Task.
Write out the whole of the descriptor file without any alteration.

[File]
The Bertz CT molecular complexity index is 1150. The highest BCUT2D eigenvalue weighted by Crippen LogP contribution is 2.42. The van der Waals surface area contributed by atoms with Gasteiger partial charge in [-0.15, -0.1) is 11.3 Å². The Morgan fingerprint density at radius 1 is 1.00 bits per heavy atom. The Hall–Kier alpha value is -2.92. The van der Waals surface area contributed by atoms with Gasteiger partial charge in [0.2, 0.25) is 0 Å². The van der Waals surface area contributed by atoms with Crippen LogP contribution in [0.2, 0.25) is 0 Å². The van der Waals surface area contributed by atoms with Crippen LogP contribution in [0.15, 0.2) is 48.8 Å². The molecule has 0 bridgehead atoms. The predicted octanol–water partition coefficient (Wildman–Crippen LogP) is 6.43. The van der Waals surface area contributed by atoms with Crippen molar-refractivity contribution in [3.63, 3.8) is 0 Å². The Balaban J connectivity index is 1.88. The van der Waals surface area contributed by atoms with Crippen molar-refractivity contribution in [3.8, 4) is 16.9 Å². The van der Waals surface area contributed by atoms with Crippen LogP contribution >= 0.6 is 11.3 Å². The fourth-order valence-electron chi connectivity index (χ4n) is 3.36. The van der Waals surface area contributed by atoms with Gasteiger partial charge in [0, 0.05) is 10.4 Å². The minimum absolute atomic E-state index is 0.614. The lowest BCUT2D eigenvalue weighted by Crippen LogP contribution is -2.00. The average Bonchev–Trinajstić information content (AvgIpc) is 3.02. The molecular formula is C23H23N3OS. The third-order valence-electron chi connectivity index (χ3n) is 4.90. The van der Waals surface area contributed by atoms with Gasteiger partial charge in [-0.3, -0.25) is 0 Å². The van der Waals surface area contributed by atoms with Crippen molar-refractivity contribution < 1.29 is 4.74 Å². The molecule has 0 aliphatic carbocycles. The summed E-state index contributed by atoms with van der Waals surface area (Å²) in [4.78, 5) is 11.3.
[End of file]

The Bertz CT molecular complexity index is 1150. The highest BCUT2D eigenvalue weighted by Crippen LogP contribution is 2.42. The van der Waals surface area contributed by atoms with Gasteiger partial charge in [-0.15, -0.1) is 11.3 Å². The Morgan fingerprint density at radius 1 is 1.00 bits per heavy atom. The Hall–Kier alpha value is -2.92. The van der Waals surface area contributed by atoms with Gasteiger partial charge in [0.2, 0.25) is 0 Å². The van der Waals surface area contributed by atoms with Crippen LogP contribution in [0.2, 0.25) is 0 Å². The van der Waals surface area contributed by atoms with Crippen LogP contribution in [0.15, 0.2) is 48.8 Å². The molecule has 0 bridgehead atoms. The predicted octanol–water partition coefficient (Wildman–Crippen LogP) is 6.43. The van der Waals surface area contributed by atoms with Crippen molar-refractivity contribution in [3.63, 3.8) is 0 Å². The Balaban J connectivity index is 1.88. The van der Waals surface area contributed by atoms with Crippen molar-refractivity contribution in [3.8, 4) is 16.9 Å². The van der Waals surface area contributed by atoms with Crippen LogP contribution >= 0.6 is 11.3 Å². The fourth-order valence-electron chi connectivity index (χ4n) is 3.36. The van der Waals surface area contributed by atoms with Gasteiger partial charge in [0, 0.05) is 10.4 Å². The minimum absolute atomic E-state index is 0.614. The lowest BCUT2D eigenvalue weighted by Crippen LogP contribution is -2.00. The average Bonchev–Trinajstić information content (AvgIpc) is 3.02. The molecular formula is C23H23N3OS. The third-order valence-electron chi connectivity index (χ3n) is 4.90. The van der Waals surface area contributed by atoms with Gasteiger partial charge in [-0.3, -0.25) is 0 Å². The van der Waals surface area contributed by atoms with Crippen molar-refractivity contribution < 1.29 is 4.74 Å². The molecule has 0 aliphatic carbocycles. The summed E-state index contributed by atoms with van der Waals surface area (Å²) in [4.78, 5) is 11.3.